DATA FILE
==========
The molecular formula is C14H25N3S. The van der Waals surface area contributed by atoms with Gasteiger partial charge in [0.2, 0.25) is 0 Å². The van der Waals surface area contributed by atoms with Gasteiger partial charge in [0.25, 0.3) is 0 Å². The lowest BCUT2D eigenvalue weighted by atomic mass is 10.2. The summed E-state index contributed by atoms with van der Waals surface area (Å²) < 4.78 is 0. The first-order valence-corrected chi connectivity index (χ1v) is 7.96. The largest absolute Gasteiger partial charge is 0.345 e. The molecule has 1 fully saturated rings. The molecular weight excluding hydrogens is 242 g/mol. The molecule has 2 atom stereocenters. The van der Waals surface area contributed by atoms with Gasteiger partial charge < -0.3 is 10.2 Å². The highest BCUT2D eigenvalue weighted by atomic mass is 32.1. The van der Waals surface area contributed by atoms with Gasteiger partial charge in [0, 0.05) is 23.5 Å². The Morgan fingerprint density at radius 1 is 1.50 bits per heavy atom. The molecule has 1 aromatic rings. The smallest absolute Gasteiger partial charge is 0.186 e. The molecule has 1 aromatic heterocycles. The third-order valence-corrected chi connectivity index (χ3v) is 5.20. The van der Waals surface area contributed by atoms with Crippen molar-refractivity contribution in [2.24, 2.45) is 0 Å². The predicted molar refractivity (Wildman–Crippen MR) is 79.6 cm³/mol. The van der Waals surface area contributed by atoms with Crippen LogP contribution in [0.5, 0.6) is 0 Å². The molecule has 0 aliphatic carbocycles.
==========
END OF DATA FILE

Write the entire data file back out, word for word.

The molecular formula is C14H25N3S. The van der Waals surface area contributed by atoms with Gasteiger partial charge in [0.2, 0.25) is 0 Å². The van der Waals surface area contributed by atoms with Gasteiger partial charge in [0.25, 0.3) is 0 Å². The lowest BCUT2D eigenvalue weighted by atomic mass is 10.2. The summed E-state index contributed by atoms with van der Waals surface area (Å²) < 4.78 is 0. The first-order valence-corrected chi connectivity index (χ1v) is 7.96. The largest absolute Gasteiger partial charge is 0.345 e. The molecule has 1 fully saturated rings. The molecular weight excluding hydrogens is 242 g/mol. The molecule has 2 atom stereocenters. The van der Waals surface area contributed by atoms with Gasteiger partial charge < -0.3 is 10.2 Å². The highest BCUT2D eigenvalue weighted by atomic mass is 32.1. The van der Waals surface area contributed by atoms with Gasteiger partial charge in [0, 0.05) is 23.5 Å². The Morgan fingerprint density at radius 1 is 1.50 bits per heavy atom. The molecule has 1 aromatic rings. The smallest absolute Gasteiger partial charge is 0.186 e. The molecule has 1 aromatic heterocycles. The third-order valence-corrected chi connectivity index (χ3v) is 5.20. The van der Waals surface area contributed by atoms with Crippen molar-refractivity contribution in [2.24, 2.45) is 0 Å². The predicted molar refractivity (Wildman–Crippen MR) is 79.6 cm³/mol. The van der Waals surface area contributed by atoms with Crippen LogP contribution in [0.5, 0.6) is 0 Å². The molecule has 0 aliphatic carbocycles.